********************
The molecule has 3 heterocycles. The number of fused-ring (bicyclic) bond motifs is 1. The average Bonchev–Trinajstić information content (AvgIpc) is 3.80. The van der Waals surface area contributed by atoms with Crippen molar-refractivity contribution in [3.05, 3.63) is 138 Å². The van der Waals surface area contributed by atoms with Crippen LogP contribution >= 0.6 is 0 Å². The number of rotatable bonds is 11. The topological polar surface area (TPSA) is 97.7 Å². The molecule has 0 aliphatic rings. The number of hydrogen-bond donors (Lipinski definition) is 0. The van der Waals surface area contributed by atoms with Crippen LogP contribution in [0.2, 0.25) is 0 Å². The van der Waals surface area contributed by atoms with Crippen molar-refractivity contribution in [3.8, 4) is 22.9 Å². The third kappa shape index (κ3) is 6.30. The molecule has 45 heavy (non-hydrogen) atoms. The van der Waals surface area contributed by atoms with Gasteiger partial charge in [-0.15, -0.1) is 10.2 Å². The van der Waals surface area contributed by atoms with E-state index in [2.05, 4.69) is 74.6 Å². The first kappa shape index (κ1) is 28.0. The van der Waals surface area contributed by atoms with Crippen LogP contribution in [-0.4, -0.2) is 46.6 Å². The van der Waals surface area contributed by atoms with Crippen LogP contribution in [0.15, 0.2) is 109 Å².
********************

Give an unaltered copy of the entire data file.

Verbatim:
The molecule has 3 heterocycles. The number of fused-ring (bicyclic) bond motifs is 1. The average Bonchev–Trinajstić information content (AvgIpc) is 3.80. The van der Waals surface area contributed by atoms with Crippen molar-refractivity contribution in [3.05, 3.63) is 138 Å². The van der Waals surface area contributed by atoms with Crippen LogP contribution >= 0.6 is 0 Å². The number of rotatable bonds is 11. The topological polar surface area (TPSA) is 97.7 Å². The molecule has 0 aliphatic rings. The number of hydrogen-bond donors (Lipinski definition) is 0. The van der Waals surface area contributed by atoms with Crippen LogP contribution in [0.2, 0.25) is 0 Å². The van der Waals surface area contributed by atoms with Crippen molar-refractivity contribution in [3.8, 4) is 22.9 Å². The third kappa shape index (κ3) is 6.30. The molecule has 45 heavy (non-hydrogen) atoms. The van der Waals surface area contributed by atoms with Gasteiger partial charge in [-0.15, -0.1) is 10.2 Å². The van der Waals surface area contributed by atoms with E-state index in [2.05, 4.69) is 74.6 Å². The first kappa shape index (κ1) is 28.0. The van der Waals surface area contributed by atoms with Crippen LogP contribution in [-0.4, -0.2) is 46.6 Å². The van der Waals surface area contributed by atoms with Crippen LogP contribution in [0.15, 0.2) is 109 Å².